My sister asked how I was doing last night. It is already hard to describe how I’m doing without describing what Will is doing, and that makes me sad. I find myself wrapped so tightly around his axles that it is hard to describe how I am doing, what I am feeling.
I read somewhere that some co-dependent people describe what they thought another person was feeling when asked. For example, when asked “How are you?” the co-dependent may answer, “Well, my son is feeling ambivalent about being suspended from school and my husband thinks I don’t love him. I’m trying to turn them around.”
Doesn’t answer “how are you?” at all.
So, last night when my sister asked me how I was, I caught myself launching into the drama that is “us” – Will and me. When I stopped myself, I realized that I’m living in fragments.
Near the beginning of Will’s deployment, I visited a counselor who told me to live the “good” moments , enjoy them. Without appreciating the good, it all seems like a continuous strand of bad.
Since Will has been home, there have been good moments. I have felt them, loved them. The problem is that when they come to an end, I cannot allow myself to “pretend” the good moments are going to continue.
You know how some people have a wonderful night with their loved ones and wake up in the morning still happy and confident that those good feelings will carry through the morning? Their loved one, who also had a good time, is also confident that the two of them can ride the wave of good feeling for some time. Afterglow, with or without the sex.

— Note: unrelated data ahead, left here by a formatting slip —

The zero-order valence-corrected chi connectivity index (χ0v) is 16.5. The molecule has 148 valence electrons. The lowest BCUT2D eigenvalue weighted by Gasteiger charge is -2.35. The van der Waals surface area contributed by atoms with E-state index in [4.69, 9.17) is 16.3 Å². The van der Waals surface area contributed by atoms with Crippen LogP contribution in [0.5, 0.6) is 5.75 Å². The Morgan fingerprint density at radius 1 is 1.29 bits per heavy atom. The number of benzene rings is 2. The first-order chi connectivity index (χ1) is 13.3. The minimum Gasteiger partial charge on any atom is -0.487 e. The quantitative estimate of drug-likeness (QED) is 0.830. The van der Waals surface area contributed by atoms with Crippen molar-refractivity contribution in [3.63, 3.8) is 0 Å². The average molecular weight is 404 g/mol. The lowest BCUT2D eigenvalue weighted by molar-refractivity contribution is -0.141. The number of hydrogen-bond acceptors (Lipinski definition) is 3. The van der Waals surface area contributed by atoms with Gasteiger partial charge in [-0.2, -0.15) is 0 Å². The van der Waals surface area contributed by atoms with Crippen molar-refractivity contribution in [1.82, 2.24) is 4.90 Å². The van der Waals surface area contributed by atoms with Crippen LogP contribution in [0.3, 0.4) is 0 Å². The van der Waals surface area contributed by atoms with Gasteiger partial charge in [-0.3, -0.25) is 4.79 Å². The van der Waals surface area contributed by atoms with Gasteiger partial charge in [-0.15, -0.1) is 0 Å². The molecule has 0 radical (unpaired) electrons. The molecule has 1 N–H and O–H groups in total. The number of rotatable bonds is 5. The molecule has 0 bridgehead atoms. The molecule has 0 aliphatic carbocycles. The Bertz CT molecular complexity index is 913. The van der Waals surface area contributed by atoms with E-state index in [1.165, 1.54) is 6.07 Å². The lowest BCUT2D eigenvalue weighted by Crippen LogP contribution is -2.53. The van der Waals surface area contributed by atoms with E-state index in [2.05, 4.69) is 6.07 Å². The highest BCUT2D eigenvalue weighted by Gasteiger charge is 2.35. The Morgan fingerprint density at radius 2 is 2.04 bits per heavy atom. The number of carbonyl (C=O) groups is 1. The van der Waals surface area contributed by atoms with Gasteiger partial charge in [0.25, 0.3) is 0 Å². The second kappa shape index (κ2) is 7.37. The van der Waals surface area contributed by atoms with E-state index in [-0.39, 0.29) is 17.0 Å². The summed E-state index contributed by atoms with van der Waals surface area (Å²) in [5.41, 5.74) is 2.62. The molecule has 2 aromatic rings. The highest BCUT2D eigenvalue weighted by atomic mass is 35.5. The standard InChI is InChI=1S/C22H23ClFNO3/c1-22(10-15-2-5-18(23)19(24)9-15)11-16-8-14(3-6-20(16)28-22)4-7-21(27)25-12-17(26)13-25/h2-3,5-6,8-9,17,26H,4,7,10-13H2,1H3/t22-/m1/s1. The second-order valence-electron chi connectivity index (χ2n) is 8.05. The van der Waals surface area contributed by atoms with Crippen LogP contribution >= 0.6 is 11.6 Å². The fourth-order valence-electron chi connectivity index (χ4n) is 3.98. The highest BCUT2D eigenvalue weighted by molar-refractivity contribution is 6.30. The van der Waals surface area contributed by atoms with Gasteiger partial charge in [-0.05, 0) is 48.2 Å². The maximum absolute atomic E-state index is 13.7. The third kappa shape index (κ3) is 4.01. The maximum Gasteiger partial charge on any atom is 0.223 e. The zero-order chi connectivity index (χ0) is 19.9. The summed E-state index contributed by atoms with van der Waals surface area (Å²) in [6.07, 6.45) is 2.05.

Well, around here, I cannot allow myself the luxury of afterglow.
After a joyful moment, a joyful hour, there is something that marks its end. Whether Will falls asleep, I go to cook dinner, his dad comes in the house…whatever common thing it is, there is something that marks the end.
I cannot afford to assume that the goodness will continue. When I go to cook dinner, I can take a minute to relish in the previous moment, think that something good may have happened, BUT if I assume the next time I see Will’s face that he will be glad to see me, smiling at me, hugging me, … well, I cannot assume those things.
It is just as likely that when I see him again he will be scowling at me. Angry with me for something he saw while walking into the kitchen. Unsettled or unhappy about the conversation we’d had moments before.
If I allow myself to live with an afterglow, his scathing remarks will come as a surprise. Throw me off my rocker. Shock me.
I must live in the fragments of life. There is no flow. It’s stop and go.
I do not think this is how god wants me to live, how my sister wants me to live, nor how I want to live. This is no way to live.